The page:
Mike Rothman is President of Securosis and author of The Pragmatic CSO

Mike's bold perspectives and irreverent style are invaluable as companies determine effective strategies to grapple with the dynamic security threatscape. Mike specializes in the sexy aspects of security, like protecting networks and endpoints, security management, and ... View Full Bio

Comment  | 
Print  | 
More Insights
Comments
Newest First  |  Oldest First  |  Threaded View
TBearr
50%
50%
TBearr,
User Rank: Apprentice
10/5/2013 | 12:39:15 PM
re: It's New And Shiny. Be Afraid. Be Very Afraid.
Psst, it appears that two days after it's release Germany's Chaos Computer Club has hacked it. Curious thing about fingerprints. Unlike passwords you can't change them. And, unlike passwords, you leave your fingerprints all over the place. Happy trails.
Becca Lipman
50%
50%
Becca Lipman,
User Rank: Apprentice
9/19/2013 | 9:50:40 PM
re: It's New And Shiny. Be Afraid. Be Very Afraid.
Excellent article. I'm excited by the new Touch ID, but I'm wary. I intend to sit back and listen to the conversation between testers and developers. Then early adopters to the rescue, poking and prodding all the new technology, giving me the necessary reviews to make a leap of my own.. Shiny but scary indeed.
Register for Dark Reading Newsletters
Partner Perspectives
What's This?
In a digital world inundated with advanced security threats, Intel Security seeks to transform how we live and work to keep our information secure. Through hardware and software development, Intel Security delivers robust solutions that integrate security into every layer of every digital device. In combining the security expertise of McAfee with the innovation, performance, and trust of Intel, this vision becomes a reality.

As we rely on technology to enhance our everyday and business life, we must too consider the security of the intellectual property and confidential data that is housed on these devices. As we increase the number of devices we use, we increase the number of gateways and opportunity for security threats. Intel Security takes the “security connected” approach to ensure that every device is secure, and that all security solutions are seamlessly integrated.
Featured Writers
White Papers
Cartoon
Current Issue
Dark Reading's October Tech Digest
Fast data analysis can stymie attacks and strengthen enterprise security. Does your team have the data smarts?
Flash Poll
Video
Slideshows
Twitter Feed
Dark Reading - Bug Report
Bug Report
Enterprise Vulnerabilities
From DHS/US-CERT's National Vulnerability Database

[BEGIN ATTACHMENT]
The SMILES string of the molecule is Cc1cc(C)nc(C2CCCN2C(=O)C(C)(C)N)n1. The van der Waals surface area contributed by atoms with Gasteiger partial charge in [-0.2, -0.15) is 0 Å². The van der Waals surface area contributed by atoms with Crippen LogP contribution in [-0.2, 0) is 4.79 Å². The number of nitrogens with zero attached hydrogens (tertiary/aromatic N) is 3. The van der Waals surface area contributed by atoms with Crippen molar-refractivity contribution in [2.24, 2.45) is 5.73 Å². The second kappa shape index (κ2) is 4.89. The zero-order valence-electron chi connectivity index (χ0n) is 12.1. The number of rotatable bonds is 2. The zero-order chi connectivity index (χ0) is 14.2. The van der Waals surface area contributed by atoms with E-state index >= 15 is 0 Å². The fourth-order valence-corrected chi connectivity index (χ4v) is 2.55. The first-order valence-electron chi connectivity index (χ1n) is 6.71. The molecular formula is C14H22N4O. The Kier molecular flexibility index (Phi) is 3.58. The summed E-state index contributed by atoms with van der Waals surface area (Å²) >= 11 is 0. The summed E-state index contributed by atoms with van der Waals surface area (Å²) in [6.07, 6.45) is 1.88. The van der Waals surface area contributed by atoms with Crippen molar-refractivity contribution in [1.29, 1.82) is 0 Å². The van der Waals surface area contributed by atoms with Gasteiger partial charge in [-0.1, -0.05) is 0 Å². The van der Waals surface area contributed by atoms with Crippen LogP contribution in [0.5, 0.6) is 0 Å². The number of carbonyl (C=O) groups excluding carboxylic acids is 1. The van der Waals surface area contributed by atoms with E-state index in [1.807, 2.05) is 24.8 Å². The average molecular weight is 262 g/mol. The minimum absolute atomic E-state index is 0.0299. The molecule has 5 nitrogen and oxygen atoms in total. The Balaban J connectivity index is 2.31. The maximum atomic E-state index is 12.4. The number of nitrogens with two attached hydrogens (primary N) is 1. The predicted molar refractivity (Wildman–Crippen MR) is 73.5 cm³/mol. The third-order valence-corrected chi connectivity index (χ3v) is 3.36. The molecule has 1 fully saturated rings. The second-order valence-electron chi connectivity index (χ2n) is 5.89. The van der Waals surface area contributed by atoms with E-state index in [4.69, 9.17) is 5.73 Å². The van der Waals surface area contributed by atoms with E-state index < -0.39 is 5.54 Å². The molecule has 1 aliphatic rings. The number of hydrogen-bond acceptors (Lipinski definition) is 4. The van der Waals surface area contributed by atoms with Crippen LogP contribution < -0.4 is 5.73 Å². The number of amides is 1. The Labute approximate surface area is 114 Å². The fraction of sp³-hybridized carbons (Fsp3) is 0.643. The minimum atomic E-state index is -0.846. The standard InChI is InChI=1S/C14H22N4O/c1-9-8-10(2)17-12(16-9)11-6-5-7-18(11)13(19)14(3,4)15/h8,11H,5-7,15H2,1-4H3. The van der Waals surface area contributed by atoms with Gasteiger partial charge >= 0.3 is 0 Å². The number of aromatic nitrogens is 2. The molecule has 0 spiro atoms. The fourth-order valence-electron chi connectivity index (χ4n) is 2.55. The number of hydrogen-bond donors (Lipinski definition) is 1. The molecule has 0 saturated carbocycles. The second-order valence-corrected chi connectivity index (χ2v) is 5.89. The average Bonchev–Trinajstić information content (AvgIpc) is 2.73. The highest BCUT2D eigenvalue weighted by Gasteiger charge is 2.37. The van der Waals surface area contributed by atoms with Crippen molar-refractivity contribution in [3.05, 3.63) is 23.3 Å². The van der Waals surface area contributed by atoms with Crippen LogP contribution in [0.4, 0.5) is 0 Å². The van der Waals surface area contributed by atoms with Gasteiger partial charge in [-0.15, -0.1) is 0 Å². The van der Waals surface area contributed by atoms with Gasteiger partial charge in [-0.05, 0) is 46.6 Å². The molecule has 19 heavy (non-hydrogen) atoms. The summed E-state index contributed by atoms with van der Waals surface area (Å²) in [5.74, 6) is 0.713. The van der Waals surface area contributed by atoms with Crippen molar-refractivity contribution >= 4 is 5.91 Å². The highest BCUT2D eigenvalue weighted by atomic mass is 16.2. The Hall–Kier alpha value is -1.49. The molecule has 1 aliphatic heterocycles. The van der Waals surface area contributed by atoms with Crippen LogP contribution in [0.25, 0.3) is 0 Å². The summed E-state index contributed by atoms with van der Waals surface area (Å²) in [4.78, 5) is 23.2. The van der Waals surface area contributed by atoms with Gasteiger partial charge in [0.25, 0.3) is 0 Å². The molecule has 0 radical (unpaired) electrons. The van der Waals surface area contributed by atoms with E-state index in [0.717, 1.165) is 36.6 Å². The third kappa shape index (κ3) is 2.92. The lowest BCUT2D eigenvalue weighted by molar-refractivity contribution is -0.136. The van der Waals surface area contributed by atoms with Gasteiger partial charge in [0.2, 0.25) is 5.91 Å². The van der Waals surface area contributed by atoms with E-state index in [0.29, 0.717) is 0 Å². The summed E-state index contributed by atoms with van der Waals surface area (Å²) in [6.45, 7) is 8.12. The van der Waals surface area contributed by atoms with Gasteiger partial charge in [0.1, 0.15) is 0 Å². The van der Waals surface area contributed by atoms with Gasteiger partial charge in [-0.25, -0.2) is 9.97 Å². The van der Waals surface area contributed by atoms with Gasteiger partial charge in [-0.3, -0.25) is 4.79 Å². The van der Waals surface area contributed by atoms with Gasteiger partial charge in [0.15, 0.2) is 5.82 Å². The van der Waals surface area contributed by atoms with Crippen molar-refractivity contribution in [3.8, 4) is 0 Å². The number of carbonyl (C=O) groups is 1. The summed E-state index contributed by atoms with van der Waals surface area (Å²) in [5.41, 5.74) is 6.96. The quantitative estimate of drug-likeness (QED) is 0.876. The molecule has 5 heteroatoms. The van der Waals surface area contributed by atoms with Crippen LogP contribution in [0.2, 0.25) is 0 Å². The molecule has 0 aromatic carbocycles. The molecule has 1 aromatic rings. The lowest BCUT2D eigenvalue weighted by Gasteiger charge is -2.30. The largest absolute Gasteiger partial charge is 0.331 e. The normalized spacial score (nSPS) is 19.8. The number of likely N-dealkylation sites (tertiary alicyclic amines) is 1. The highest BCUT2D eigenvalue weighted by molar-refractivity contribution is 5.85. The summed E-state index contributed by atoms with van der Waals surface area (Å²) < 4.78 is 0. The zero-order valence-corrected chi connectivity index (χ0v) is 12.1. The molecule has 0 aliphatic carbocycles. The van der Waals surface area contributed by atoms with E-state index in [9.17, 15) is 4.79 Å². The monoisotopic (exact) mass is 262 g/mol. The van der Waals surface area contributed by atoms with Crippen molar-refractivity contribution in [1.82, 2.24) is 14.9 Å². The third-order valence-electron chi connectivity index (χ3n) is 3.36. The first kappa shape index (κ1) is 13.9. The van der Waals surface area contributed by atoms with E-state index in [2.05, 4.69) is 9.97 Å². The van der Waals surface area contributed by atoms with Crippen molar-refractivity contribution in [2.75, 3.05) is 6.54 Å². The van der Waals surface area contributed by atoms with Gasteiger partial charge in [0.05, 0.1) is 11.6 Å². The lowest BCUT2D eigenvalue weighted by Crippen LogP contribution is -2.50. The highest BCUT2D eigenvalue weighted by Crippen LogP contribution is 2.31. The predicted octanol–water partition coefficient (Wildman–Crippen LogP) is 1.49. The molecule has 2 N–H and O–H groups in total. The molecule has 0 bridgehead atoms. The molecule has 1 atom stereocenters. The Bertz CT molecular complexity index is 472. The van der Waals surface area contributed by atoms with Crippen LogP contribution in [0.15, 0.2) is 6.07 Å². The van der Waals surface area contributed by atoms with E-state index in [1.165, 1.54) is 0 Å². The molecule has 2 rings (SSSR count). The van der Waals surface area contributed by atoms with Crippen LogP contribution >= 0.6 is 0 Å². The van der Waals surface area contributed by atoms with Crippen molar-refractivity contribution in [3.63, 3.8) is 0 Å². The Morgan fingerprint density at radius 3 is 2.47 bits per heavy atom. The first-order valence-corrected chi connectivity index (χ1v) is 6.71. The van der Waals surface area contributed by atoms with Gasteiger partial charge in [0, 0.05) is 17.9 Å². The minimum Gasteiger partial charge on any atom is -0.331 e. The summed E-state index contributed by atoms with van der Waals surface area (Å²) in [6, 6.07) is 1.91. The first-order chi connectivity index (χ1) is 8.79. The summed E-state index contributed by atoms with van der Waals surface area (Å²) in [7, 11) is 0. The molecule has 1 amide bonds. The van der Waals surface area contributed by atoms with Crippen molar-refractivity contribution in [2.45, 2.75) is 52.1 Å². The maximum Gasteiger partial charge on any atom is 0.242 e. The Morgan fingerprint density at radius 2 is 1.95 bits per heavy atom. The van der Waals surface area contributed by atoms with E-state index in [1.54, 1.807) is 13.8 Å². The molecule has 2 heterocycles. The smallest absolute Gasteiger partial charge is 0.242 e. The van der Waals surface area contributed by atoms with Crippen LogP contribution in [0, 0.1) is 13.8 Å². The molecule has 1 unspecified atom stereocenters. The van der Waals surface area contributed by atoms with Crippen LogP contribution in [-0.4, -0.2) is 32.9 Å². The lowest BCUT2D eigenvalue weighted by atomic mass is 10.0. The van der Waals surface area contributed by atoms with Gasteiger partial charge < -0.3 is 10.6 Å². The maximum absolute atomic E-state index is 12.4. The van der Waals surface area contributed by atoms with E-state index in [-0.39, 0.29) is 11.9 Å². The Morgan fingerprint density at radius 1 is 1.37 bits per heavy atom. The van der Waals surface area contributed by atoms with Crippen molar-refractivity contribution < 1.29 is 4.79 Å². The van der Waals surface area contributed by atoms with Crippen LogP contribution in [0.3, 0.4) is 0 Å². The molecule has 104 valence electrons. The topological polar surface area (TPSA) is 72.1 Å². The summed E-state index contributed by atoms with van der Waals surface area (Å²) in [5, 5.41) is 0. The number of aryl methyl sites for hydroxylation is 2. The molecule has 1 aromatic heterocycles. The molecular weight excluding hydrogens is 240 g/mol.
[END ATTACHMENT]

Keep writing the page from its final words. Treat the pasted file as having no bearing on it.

CVE-2014-0619
Published: 2014-10-23
Untrusted search path vulnerability in Hamster Free ZIP Archiver 2.0.1.7 allows local users to execute arbitrary code and conduct DLL hijacking attacks via a Trojan horse dwmapi.dll that is located in the current working directory.

CVE-2014-2230
Published: 2014-10-23
Open redirect vulnerability in the header function in adclick.php in OpenX 2.8.10 and earlier allows remote attackers to redirect users to arbitrary web sites and conduct phishing attacks via a URL in the (1) dest parameter to adclick.php or (2) _maxdest parameter to ck.php.

CVE-2014-7281
Published: 2014-10-23
Cross-site request forgery (CSRF) vulnerability in Shenzhen Tenda Technology Tenda A32 Router with firmware 5.07.53_CN allows remote attackers to hijack the authentication of administrators for requests that reboot the device via a request to goform/SysToolReboot.

CVE-2014-7292
Published: 2014-10-23
Open redirect vulnerability in the Click-Through feature in Newtelligence dasBlog 2.1 (2.1.8102.813), 2.2 (2.2.8279.16125), and 2.3 (2.3.9074.18820) allows remote attackers to redirect users to arbitrary web sites and conduct phishing attacks via a URL in the url parameter to ct.ashx.

CVE-2014-8071
Published: 2014-10-23
Multiple cross-site scripting (XSS) vulnerabilities in OpenMRS 2.1 Standalone Edition allow remote attackers to inject arbitrary web script or HTML via the (1) givenName, (2) familyName, (3) address1, or (4) address2 parameter to registrationapp/registerPatient.page; the (5) comment parameter to all...

Best of the Web
Dark Reading Radio
Archived Dark Reading Radio
Follow Dark Reading editors into the field as they talk with noted experts from the security world.